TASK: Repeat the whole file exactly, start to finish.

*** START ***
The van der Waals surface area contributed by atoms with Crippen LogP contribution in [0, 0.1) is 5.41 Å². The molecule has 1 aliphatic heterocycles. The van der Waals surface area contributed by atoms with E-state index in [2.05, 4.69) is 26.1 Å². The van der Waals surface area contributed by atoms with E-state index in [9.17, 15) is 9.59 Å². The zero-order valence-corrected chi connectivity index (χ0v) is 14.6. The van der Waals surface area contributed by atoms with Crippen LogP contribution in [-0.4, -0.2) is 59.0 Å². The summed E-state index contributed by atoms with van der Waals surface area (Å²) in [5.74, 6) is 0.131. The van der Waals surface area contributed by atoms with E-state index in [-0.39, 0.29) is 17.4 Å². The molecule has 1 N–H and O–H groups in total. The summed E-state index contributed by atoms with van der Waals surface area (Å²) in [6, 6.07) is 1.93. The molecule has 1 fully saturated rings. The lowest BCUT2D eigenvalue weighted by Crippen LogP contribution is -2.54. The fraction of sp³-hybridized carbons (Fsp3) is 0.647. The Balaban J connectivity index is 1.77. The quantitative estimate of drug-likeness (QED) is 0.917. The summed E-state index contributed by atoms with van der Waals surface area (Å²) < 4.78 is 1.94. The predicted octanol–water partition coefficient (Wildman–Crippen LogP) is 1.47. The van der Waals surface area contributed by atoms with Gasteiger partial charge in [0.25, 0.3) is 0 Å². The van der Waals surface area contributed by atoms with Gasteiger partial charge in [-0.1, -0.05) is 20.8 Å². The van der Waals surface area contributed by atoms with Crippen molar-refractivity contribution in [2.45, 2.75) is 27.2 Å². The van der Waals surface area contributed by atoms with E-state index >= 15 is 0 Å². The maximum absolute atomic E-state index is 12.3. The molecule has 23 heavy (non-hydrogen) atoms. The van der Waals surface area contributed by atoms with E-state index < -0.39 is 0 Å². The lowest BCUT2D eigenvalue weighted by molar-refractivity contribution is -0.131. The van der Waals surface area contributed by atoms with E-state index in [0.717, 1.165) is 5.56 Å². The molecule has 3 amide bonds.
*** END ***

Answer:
The van der Waals surface area contributed by atoms with Crippen LogP contribution in [0, 0.1) is 5.41 Å². The molecule has 1 aliphatic heterocycles. The van der Waals surface area contributed by atoms with E-state index in [2.05, 4.69) is 26.1 Å². The van der Waals surface area contributed by atoms with E-state index in [9.17, 15) is 9.59 Å². The zero-order valence-corrected chi connectivity index (χ0v) is 14.6. The van der Waals surface area contributed by atoms with Crippen LogP contribution in [-0.4, -0.2) is 59.0 Å². The summed E-state index contributed by atoms with van der Waals surface area (Å²) in [5.74, 6) is 0.131. The van der Waals surface area contributed by atoms with E-state index in [-0.39, 0.29) is 17.4 Å². The molecule has 1 N–H and O–H groups in total. The summed E-state index contributed by atoms with van der Waals surface area (Å²) in [6, 6.07) is 1.93. The molecule has 1 fully saturated rings. The lowest BCUT2D eigenvalue weighted by Crippen LogP contribution is -2.54. The fraction of sp³-hybridized carbons (Fsp3) is 0.647. The Balaban J connectivity index is 1.77. The quantitative estimate of drug-likeness (QED) is 0.917. The summed E-state index contributed by atoms with van der Waals surface area (Å²) < 4.78 is 1.94. The predicted octanol–water partition coefficient (Wildman–Crippen LogP) is 1.47. The van der Waals surface area contributed by atoms with Gasteiger partial charge in [0.25, 0.3) is 0 Å². The van der Waals surface area contributed by atoms with Gasteiger partial charge in [-0.1, -0.05) is 20.8 Å². The van der Waals surface area contributed by atoms with Crippen molar-refractivity contribution in [2.45, 2.75) is 27.2 Å². The van der Waals surface area contributed by atoms with E-state index >= 15 is 0 Å². The maximum absolute atomic E-state index is 12.3. The molecule has 23 heavy (non-hydrogen) atoms. The van der Waals surface area contributed by atoms with E-state index < -0.39 is 0 Å². The lowest BCUT2D eigenvalue weighted by molar-refractivity contribution is -0.131. The van der Waals surface area contributed by atoms with E-state index in [0.717, 1.165) is 5.56 Å². The molecule has 3 amide bonds.